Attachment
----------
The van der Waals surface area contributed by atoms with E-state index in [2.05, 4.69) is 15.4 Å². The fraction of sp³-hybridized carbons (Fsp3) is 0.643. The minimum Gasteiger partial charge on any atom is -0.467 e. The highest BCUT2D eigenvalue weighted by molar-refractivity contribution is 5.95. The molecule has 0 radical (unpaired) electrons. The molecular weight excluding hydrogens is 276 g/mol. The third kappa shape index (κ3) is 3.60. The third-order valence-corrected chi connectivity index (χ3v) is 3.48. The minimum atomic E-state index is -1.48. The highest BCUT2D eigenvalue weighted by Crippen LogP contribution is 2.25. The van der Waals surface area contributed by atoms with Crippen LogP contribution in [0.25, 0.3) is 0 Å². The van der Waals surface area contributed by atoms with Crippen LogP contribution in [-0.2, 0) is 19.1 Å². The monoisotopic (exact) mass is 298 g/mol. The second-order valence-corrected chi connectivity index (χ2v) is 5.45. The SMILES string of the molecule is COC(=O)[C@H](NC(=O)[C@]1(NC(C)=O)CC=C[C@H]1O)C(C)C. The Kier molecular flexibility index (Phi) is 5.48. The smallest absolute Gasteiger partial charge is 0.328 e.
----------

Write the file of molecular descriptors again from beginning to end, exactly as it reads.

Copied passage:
The van der Waals surface area contributed by atoms with E-state index in [2.05, 4.69) is 15.4 Å². The fraction of sp³-hybridized carbons (Fsp3) is 0.643. The minimum Gasteiger partial charge on any atom is -0.467 e. The highest BCUT2D eigenvalue weighted by molar-refractivity contribution is 5.95. The molecule has 0 radical (unpaired) electrons. The molecular weight excluding hydrogens is 276 g/mol. The third kappa shape index (κ3) is 3.60. The third-order valence-corrected chi connectivity index (χ3v) is 3.48. The minimum atomic E-state index is -1.48. The highest BCUT2D eigenvalue weighted by Crippen LogP contribution is 2.25. The van der Waals surface area contributed by atoms with Crippen LogP contribution in [0.25, 0.3) is 0 Å². The van der Waals surface area contributed by atoms with Crippen LogP contribution in [-0.2, 0) is 19.1 Å². The monoisotopic (exact) mass is 298 g/mol. The second-order valence-corrected chi connectivity index (χ2v) is 5.45. The SMILES string of the molecule is COC(=O)[C@H](NC(=O)[C@]1(NC(C)=O)CC=C[C@H]1O)C(C)C. The Kier molecular flexibility index (Phi) is 5.48. The smallest absolute Gasteiger partial charge is 0.328 e.